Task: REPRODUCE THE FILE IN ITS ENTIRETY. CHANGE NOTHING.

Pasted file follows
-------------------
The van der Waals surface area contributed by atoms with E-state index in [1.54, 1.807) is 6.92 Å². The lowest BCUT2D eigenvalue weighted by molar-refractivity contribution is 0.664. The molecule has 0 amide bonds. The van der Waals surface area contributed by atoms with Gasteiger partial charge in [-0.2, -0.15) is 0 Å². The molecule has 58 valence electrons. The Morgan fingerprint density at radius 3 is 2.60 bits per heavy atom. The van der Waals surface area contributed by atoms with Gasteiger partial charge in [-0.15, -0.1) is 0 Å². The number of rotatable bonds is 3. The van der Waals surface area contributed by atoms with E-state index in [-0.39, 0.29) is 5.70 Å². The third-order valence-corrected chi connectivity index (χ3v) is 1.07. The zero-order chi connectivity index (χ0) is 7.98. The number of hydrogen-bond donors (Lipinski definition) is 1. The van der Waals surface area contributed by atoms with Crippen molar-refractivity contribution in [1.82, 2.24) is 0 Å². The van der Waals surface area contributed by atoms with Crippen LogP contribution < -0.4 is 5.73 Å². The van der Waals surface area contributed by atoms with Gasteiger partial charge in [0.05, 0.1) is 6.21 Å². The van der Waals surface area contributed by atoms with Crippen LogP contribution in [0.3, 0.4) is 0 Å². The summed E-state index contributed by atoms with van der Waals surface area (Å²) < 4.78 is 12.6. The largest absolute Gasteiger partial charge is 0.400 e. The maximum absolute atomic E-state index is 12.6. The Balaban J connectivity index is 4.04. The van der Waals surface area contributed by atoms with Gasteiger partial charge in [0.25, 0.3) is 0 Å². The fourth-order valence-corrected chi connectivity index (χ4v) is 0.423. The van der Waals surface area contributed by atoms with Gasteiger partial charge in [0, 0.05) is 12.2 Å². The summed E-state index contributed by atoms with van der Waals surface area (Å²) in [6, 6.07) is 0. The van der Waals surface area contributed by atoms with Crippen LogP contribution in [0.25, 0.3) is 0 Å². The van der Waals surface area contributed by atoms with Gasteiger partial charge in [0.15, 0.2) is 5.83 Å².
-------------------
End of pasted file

The van der Waals surface area contributed by atoms with E-state index in [1.54, 1.807) is 6.92 Å². The lowest BCUT2D eigenvalue weighted by molar-refractivity contribution is 0.664. The molecule has 0 amide bonds. The van der Waals surface area contributed by atoms with Gasteiger partial charge in [-0.2, -0.15) is 0 Å². The molecule has 58 valence electrons. The Morgan fingerprint density at radius 3 is 2.60 bits per heavy atom. The van der Waals surface area contributed by atoms with Gasteiger partial charge in [-0.15, -0.1) is 0 Å². The number of rotatable bonds is 3. The van der Waals surface area contributed by atoms with E-state index in [-0.39, 0.29) is 5.70 Å². The third-order valence-corrected chi connectivity index (χ3v) is 1.07. The zero-order chi connectivity index (χ0) is 7.98. The number of hydrogen-bond donors (Lipinski definition) is 1. The van der Waals surface area contributed by atoms with Crippen molar-refractivity contribution in [1.82, 2.24) is 0 Å². The van der Waals surface area contributed by atoms with Crippen LogP contribution < -0.4 is 5.73 Å². The van der Waals surface area contributed by atoms with Gasteiger partial charge in [0.05, 0.1) is 6.21 Å². The van der Waals surface area contributed by atoms with Crippen LogP contribution in [0.3, 0.4) is 0 Å². The summed E-state index contributed by atoms with van der Waals surface area (Å²) < 4.78 is 12.6. The largest absolute Gasteiger partial charge is 0.400 e. The maximum absolute atomic E-state index is 12.6. The Balaban J connectivity index is 4.04. The van der Waals surface area contributed by atoms with Gasteiger partial charge in [0.25, 0.3) is 0 Å². The fourth-order valence-corrected chi connectivity index (χ4v) is 0.423. The van der Waals surface area contributed by atoms with Gasteiger partial charge in [0, 0.05) is 12.2 Å². The summed E-state index contributed by atoms with van der Waals surface area (Å²) in [6, 6.07) is 0. The van der Waals surface area contributed by atoms with Crippen LogP contribution in [0.25, 0.3) is 0 Å². The van der Waals surface area contributed by atoms with Gasteiger partial charge in [0.15, 0.2) is 5.83 Å².